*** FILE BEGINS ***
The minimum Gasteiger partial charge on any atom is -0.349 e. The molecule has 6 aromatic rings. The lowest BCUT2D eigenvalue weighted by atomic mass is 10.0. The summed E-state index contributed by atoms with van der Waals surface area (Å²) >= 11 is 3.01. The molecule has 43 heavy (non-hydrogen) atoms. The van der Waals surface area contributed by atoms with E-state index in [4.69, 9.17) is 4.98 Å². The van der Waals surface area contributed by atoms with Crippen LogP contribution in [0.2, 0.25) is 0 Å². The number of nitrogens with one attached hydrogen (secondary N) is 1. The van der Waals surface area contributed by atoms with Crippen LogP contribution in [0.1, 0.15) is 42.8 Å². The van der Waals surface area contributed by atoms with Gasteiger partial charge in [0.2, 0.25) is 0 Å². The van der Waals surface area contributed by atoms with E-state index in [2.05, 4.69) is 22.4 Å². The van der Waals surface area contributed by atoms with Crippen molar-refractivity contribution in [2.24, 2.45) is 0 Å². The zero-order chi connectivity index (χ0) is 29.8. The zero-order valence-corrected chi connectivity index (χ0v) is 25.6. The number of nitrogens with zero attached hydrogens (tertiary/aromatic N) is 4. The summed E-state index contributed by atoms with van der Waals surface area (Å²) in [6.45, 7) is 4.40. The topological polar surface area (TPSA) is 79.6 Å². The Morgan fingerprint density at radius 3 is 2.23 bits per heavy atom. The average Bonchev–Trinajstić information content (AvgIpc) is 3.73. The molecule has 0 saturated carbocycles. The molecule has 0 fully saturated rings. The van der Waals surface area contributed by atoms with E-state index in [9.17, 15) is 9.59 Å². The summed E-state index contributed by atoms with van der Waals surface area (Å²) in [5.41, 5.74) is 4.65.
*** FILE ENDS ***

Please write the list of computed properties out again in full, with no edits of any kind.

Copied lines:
The minimum Gasteiger partial charge on any atom is -0.349 e. The molecule has 6 aromatic rings. The lowest BCUT2D eigenvalue weighted by atomic mass is 10.0. The summed E-state index contributed by atoms with van der Waals surface area (Å²) >= 11 is 3.01. The molecule has 43 heavy (non-hydrogen) atoms. The van der Waals surface area contributed by atoms with E-state index in [4.69, 9.17) is 4.98 Å². The van der Waals surface area contributed by atoms with Crippen LogP contribution in [0.2, 0.25) is 0 Å². The number of nitrogens with one attached hydrogen (secondary N) is 1. The van der Waals surface area contributed by atoms with Crippen LogP contribution in [0.1, 0.15) is 42.8 Å². The van der Waals surface area contributed by atoms with Gasteiger partial charge in [0.2, 0.25) is 0 Å². The van der Waals surface area contributed by atoms with E-state index in [2.05, 4.69) is 22.4 Å². The van der Waals surface area contributed by atoms with Crippen molar-refractivity contribution in [2.24, 2.45) is 0 Å². The zero-order chi connectivity index (χ0) is 29.8. The zero-order valence-corrected chi connectivity index (χ0v) is 25.6. The number of nitrogens with zero attached hydrogens (tertiary/aromatic N) is 4. The summed E-state index contributed by atoms with van der Waals surface area (Å²) in [6.45, 7) is 4.40. The topological polar surface area (TPSA) is 79.6 Å². The Morgan fingerprint density at radius 3 is 2.23 bits per heavy atom. The average Bonchev–Trinajstić information content (AvgIpc) is 3.73. The molecule has 0 saturated carbocycles. The molecule has 0 fully saturated rings. The van der Waals surface area contributed by atoms with E-state index in [9.17, 15) is 9.59 Å². The summed E-state index contributed by atoms with van der Waals surface area (Å²) in [5.41, 5.74) is 4.65.